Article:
Tourism to Egypt represents about 10% of the economy. The recent and current state of unrest in the country is having a terrible effect on employment in a country which badly needs it. Whilst tourists have almost completely disappeared from Cairo and Luxor (and the Valley of the Kings), visitor numbers to the Red Sea resorts are holding relatively strong. This is due mostly to the fact that visitors have prepaid their package trips and most government travel advisories have not issued any warnings about this area.

Tourism is a fickle industry. One year’s hot destination can collapse the next. Our industry colleagues in Kenya can testify to that when violent general elections virtually imploded tourism numbers.
What are the trends? Last year 2012 saw tourism numbers increase to sub-Saharan Africa (SSA) by 4.7%, higher than the global average of 4.3% and second only to the Asia Pacific region with 5.1%. Total visitor numbers in 2012 for SSA are 36 million. When you put into context that France receives about 70 million tourists a year, you can see the potential growth. The BRIC countries of China (+42%) and Russia (+31%) showed the highest percentage growth in outbound tourism numbers with +42% and +31% respectively followed closely by India. These are the new markets which the SSA region is begin to focus on.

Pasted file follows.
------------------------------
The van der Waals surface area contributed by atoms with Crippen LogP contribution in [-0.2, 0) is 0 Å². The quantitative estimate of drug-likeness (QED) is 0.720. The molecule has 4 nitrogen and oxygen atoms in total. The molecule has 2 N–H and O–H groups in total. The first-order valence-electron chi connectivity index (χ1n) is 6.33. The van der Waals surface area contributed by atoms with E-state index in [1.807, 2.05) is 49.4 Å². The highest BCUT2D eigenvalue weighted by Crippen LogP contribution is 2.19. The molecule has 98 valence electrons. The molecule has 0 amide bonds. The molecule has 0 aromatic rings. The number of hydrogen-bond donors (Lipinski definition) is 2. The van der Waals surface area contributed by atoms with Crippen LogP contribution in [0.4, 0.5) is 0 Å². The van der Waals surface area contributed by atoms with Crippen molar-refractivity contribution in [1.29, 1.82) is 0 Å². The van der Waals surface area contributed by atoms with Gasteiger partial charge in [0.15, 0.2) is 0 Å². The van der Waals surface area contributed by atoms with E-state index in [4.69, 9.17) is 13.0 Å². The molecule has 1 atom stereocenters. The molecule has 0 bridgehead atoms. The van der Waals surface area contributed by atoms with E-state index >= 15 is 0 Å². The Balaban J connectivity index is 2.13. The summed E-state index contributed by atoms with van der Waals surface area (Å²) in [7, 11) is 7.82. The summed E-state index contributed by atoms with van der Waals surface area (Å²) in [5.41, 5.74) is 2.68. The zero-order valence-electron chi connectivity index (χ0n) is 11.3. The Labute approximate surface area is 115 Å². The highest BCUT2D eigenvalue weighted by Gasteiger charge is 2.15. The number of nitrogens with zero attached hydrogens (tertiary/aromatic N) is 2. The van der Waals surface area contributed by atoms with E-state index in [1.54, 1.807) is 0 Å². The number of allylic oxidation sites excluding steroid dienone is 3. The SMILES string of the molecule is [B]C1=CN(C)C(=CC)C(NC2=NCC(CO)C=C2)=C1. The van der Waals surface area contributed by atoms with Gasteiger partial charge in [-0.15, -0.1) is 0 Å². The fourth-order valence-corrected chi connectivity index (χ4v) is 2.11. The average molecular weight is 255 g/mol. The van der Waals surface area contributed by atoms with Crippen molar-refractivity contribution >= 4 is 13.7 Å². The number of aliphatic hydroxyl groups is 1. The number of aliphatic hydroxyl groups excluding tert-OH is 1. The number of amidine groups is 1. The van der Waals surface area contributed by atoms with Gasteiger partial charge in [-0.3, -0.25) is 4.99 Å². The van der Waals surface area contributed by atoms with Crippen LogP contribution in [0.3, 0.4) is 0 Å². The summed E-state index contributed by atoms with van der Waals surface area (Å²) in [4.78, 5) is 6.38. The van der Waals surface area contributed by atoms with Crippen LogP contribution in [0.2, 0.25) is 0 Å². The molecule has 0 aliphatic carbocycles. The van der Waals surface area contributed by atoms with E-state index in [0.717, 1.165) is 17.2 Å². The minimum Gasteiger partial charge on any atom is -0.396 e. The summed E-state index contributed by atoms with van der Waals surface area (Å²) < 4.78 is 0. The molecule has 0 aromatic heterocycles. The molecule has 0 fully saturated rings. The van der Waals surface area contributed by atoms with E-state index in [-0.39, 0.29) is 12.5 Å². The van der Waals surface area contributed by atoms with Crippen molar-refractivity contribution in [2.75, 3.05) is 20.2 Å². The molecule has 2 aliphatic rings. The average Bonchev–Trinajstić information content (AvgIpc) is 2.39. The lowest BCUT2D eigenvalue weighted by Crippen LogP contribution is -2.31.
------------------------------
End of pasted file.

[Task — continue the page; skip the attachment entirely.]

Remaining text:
South Africa dominates the SSA region for tourism. The 2010 Football World Cup showcased to the world what a dynamic and beautiful country South Africa is and importantly, what a good infrastructure the country enjoys. For the cost conscious traveller, the fact that the South African rand has decreased by 18% against the US dollar and British pound since the 1st January 2013 is an added bonus.
One man’s calamity (or country’s calamity) is another country’s opportunity. So is the case for North Africa to the SSA region. We at Uyaphi are not complaining.

Tourism to North Africa suffers by Nicolas Edwards

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